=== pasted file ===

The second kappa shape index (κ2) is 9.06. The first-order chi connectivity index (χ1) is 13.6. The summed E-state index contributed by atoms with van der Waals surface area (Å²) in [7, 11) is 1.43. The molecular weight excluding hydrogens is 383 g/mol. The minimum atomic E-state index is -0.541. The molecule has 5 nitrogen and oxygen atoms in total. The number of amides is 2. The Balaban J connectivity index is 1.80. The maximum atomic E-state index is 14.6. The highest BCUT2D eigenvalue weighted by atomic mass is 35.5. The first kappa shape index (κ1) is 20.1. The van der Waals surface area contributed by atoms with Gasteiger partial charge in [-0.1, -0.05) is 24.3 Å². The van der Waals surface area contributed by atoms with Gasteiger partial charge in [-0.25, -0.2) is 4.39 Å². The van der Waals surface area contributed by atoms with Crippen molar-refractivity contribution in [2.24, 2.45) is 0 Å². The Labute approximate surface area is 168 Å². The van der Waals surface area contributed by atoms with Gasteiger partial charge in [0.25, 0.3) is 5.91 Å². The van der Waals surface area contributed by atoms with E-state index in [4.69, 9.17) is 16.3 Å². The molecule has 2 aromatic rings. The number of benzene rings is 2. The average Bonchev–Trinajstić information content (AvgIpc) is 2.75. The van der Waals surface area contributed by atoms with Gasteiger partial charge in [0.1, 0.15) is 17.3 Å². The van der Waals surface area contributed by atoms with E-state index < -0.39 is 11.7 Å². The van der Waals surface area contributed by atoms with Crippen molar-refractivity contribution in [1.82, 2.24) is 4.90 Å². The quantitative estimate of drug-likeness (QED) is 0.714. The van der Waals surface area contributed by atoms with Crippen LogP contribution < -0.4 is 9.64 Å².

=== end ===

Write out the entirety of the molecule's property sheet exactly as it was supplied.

The second kappa shape index (κ2) is 9.06. The first-order chi connectivity index (χ1) is 13.6. The summed E-state index contributed by atoms with van der Waals surface area (Å²) in [7, 11) is 1.43. The molecular weight excluding hydrogens is 383 g/mol. The minimum atomic E-state index is -0.541. The molecule has 5 nitrogen and oxygen atoms in total. The number of amides is 2. The Balaban J connectivity index is 1.80. The maximum atomic E-state index is 14.6. The highest BCUT2D eigenvalue weighted by atomic mass is 35.5. The first kappa shape index (κ1) is 20.1. The van der Waals surface area contributed by atoms with Gasteiger partial charge in [-0.1, -0.05) is 24.3 Å². The van der Waals surface area contributed by atoms with Gasteiger partial charge in [-0.25, -0.2) is 4.39 Å². The van der Waals surface area contributed by atoms with Crippen molar-refractivity contribution in [2.24, 2.45) is 0 Å². The Labute approximate surface area is 168 Å². The van der Waals surface area contributed by atoms with Gasteiger partial charge in [0.25, 0.3) is 5.91 Å². The van der Waals surface area contributed by atoms with E-state index in [4.69, 9.17) is 16.3 Å². The molecule has 2 aromatic rings. The number of benzene rings is 2. The average Bonchev–Trinajstić information content (AvgIpc) is 2.75. The van der Waals surface area contributed by atoms with Gasteiger partial charge in [0.1, 0.15) is 17.3 Å². The van der Waals surface area contributed by atoms with E-state index < -0.39 is 11.7 Å². The van der Waals surface area contributed by atoms with Crippen molar-refractivity contribution in [1.82, 2.24) is 4.90 Å². The quantitative estimate of drug-likeness (QED) is 0.714. The van der Waals surface area contributed by atoms with Crippen LogP contribution < -0.4 is 9.64 Å².